Artists perform Chiu Chow Opera in Hong Kong during the Yu Lan Festival, which is traditionally held in the seventh lunar month to comfort the spirits of those who have died.(Photo provided to China Daily)
City's treasured lifestyle preserved as intangible cultural heritage
The topic of intangible cultural heritage, or ICH, is as crucial to Hong Kong as a cup of milk tea, one of the city's favorite beverages.
Milk tea holds clues to cultural history in Hong Kong, and several generations have worked to bring this drink to the public.
Wong Ka-wo, the founder of Kampery Group, a company mainly selling products such as Hong Kong-style milk tea bags, coffee bags, and milk tea and coffee machines, has tasked a robot with making milk tea for thousands of fans of the drink.
With one mechanical arm holding a cup and another pouring tea from a pot, KamChAI, the city's first robot based on artificial intelligence to make the local style of milk tea, can brew nine cups using different teas and methods in 12 minutes.
Wong, in cooperation with the Hong Kong Productivity Council, spent HK$2 million ($256,000) and one year developing KamChAI, before launching the robot in 2019. He aims to use technology to preserve the city's traditional tastes.
Three generations of Wong's family have devoted their lives to milk tea, which typically costs HK$10 a cup in restaurants.
When Wong was young, his father often took him to a cafe he opened in the city's Sheung Wan district. Wong was fascinated by the way in which milk tea brings people together and revitalizes them.
Britons brought black tea to Hong Kong, but as it was expensive, the beverage could only be found in high-end Western restaurants and hotels. After World War II, it was used by traditional street food stall holders to make Hong Kong-style milk tea.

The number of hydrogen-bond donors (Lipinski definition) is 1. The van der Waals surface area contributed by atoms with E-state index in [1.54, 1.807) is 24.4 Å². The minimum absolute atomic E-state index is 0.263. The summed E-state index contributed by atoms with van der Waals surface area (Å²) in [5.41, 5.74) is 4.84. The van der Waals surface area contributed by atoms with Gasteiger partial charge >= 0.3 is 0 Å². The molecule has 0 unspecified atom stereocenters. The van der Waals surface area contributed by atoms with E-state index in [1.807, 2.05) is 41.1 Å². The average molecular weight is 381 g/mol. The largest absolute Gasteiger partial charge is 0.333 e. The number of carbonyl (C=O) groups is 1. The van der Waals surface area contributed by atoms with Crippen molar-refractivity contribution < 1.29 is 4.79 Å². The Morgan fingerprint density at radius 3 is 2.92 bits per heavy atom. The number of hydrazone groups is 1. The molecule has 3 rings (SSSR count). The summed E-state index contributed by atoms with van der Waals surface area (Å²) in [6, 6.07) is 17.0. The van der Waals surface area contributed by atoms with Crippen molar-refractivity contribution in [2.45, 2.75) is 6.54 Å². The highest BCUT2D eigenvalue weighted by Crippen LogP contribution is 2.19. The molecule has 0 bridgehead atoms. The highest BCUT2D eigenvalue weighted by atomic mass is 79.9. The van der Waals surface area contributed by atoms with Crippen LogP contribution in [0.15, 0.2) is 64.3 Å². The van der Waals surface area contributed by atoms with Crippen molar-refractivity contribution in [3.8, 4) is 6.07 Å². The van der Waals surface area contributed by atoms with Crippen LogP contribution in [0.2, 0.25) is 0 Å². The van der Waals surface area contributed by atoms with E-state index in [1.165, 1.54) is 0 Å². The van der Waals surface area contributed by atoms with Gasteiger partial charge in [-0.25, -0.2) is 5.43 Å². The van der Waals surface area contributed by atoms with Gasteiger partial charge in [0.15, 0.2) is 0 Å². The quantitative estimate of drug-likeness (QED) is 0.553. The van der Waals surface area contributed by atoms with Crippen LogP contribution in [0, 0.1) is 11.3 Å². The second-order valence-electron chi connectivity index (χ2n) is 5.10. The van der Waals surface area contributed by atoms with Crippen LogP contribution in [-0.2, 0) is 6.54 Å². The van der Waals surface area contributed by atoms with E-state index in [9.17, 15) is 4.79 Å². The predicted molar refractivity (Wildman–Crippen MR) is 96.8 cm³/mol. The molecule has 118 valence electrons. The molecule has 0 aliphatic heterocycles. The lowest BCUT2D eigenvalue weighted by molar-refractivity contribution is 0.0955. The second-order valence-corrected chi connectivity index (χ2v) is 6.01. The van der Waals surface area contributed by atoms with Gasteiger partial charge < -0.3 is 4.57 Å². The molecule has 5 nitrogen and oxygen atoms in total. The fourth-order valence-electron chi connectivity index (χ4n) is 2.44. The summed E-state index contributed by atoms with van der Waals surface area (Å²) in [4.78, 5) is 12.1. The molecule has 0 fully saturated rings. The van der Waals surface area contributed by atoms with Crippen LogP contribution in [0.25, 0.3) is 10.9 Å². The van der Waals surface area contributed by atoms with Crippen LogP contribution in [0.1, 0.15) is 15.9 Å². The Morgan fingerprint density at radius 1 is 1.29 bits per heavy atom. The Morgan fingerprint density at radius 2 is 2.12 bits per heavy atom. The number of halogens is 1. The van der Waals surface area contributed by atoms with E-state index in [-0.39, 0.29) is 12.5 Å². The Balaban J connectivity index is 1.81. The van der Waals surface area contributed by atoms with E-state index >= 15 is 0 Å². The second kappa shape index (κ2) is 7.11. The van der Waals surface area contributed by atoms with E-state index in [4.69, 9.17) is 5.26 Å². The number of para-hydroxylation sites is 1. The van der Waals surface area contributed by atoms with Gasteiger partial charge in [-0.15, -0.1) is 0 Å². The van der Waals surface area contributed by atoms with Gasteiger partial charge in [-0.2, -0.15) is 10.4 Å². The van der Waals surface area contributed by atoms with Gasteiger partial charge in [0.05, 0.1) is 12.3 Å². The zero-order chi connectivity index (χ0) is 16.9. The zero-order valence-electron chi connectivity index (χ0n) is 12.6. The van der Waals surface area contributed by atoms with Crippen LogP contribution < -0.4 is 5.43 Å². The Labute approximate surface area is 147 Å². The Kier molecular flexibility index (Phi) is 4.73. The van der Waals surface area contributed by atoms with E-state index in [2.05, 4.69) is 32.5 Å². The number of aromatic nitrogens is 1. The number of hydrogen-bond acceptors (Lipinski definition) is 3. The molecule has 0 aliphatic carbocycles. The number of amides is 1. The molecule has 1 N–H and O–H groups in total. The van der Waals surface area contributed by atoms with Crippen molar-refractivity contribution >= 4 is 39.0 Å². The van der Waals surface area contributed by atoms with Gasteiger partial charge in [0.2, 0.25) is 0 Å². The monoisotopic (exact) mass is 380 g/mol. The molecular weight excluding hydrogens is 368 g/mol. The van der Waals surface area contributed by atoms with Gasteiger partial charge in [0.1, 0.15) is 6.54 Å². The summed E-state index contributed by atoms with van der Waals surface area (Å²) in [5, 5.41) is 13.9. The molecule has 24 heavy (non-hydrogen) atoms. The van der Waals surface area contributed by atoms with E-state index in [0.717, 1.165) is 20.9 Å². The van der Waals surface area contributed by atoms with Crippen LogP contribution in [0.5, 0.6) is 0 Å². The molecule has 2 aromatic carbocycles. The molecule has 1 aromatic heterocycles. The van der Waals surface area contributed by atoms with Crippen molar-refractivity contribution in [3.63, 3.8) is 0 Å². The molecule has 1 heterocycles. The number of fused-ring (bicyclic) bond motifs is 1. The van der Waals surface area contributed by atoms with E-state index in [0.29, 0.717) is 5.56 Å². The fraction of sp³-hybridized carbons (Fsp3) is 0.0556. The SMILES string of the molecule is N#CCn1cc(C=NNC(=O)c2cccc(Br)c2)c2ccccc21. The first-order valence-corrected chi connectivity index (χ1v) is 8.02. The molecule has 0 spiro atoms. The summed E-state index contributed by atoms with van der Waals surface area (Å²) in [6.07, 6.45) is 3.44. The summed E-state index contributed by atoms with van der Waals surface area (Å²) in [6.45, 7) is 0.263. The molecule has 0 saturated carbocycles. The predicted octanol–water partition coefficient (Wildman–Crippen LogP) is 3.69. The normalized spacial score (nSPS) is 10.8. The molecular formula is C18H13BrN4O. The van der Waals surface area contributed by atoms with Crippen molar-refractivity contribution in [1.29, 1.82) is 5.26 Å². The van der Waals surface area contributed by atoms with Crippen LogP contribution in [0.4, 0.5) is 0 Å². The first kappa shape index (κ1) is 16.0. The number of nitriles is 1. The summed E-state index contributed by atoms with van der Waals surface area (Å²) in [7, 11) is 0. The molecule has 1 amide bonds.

The stall holders bought cheap black tea from local grocery stores, and replaced the fresh milk with condensed milk to produce milk tea, which quickly became popular among the public.
Wong's father used to run a grocery store that supplied black tea to the stall holders. His cafe also helped popularize the local style of milk tea.
In 1993, Wong carried his father's career on by founding the Kampery Group. Influenced by his family, he wanted not only to profit from the beverage, but also to preserve it.
In 2008, he founded the Association of Coffee and Tea of Hong Kong, a nonpolitical and nonprofit organization that provides a platform for interaction among practitioners in the coffee and tea industries. The association now has more than 6,000 members.
To unify the taste and brewing method for Hong Kong-style milk tea, Wong launched the KamCha Competition in 2009, which attracts tea masters from around the world. The annual competition draws thousands of participants, and has been held not only in Chinese cities such as Hong Kong, Shanghai, and Shenzhen and Guangzhou — both in Guangdong province — but also in overseas countries, including Australia and Canada.
In 2010, Wong began promoting Hong Kong-style milk tea as intangible cultural heritage. After preparatory work that included handing out milk tea bags in the streets and collecting signatures from the public, the craft of making Hong Kong-style milk tea was listed in the city's First Intangible Cultural Heritage Inventory.
Howard Wong, Wong Ka-wo's son and general manager of the Kampery Group, said: "Hong Kong residents now drink 1 billion cups of milk tea annually. However, many restaurants struggle to hire tea masters, as making this drink is tiring, dirty and labor-intensive."
To train tea masters, the Kampery Group has hosted various types of training workshop since 2017, which Howard Wong said have been attended by at least 5,000 people over the years.
"People are attending the workshops at a younger age. In addition, our workshops have attracted more than 200 foreigners to learn the craft," Howard Wong said.
"My son is now learning to make the local style of milk tea at home. The drink holds memories for our family, and is also a collective memory for Hong Kong. We hope to preserve its cultural and spiritual values," he added.
Angela Siu Po-yi, who heads the city's Intangible Cultural Heritage Office, said the craft of making Hong Kong-style milk tea embodies a combination of East and West.
Like the Wong family, the Hong Kong community, including the government, district organizations and artisans, are trying to protect this heritage and realize the potential of local culture.